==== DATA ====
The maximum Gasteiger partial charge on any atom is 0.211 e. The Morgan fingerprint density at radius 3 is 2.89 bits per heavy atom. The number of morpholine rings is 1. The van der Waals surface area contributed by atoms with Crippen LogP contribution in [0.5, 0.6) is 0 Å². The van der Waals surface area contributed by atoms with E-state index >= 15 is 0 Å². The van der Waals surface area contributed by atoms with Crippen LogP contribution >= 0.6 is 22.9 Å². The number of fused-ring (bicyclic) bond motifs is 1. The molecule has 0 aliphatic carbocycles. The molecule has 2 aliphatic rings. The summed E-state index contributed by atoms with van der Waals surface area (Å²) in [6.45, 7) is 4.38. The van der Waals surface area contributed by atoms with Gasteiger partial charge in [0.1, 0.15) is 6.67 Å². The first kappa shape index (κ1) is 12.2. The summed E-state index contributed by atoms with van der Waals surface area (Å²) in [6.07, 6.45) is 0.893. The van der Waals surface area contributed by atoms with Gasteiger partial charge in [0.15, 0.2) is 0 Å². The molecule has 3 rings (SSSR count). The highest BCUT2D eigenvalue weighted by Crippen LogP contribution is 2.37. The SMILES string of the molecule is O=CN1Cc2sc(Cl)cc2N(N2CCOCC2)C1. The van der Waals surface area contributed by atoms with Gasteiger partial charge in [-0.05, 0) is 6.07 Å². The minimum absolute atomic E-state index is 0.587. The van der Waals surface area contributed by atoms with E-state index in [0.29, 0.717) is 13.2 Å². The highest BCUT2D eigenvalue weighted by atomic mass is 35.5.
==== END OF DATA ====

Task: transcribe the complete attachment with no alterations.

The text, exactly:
The maximum Gasteiger partial charge on any atom is 0.211 e. The Morgan fingerprint density at radius 3 is 2.89 bits per heavy atom. The number of morpholine rings is 1. The van der Waals surface area contributed by atoms with Crippen LogP contribution in [0.5, 0.6) is 0 Å². The van der Waals surface area contributed by atoms with E-state index >= 15 is 0 Å². The van der Waals surface area contributed by atoms with Crippen LogP contribution >= 0.6 is 22.9 Å². The number of fused-ring (bicyclic) bond motifs is 1. The molecule has 0 aliphatic carbocycles. The molecule has 2 aliphatic rings. The summed E-state index contributed by atoms with van der Waals surface area (Å²) in [6.45, 7) is 4.38. The van der Waals surface area contributed by atoms with Gasteiger partial charge in [0.1, 0.15) is 6.67 Å². The first kappa shape index (κ1) is 12.2. The summed E-state index contributed by atoms with van der Waals surface area (Å²) in [6.07, 6.45) is 0.893. The van der Waals surface area contributed by atoms with Gasteiger partial charge in [0.15, 0.2) is 0 Å². The molecule has 3 rings (SSSR count). The highest BCUT2D eigenvalue weighted by Crippen LogP contribution is 2.37. The SMILES string of the molecule is O=CN1Cc2sc(Cl)cc2N(N2CCOCC2)C1. The van der Waals surface area contributed by atoms with Gasteiger partial charge in [-0.05, 0) is 6.07 Å². The minimum absolute atomic E-state index is 0.587. The van der Waals surface area contributed by atoms with E-state index in [0.29, 0.717) is 13.2 Å². The highest BCUT2D eigenvalue weighted by atomic mass is 35.5.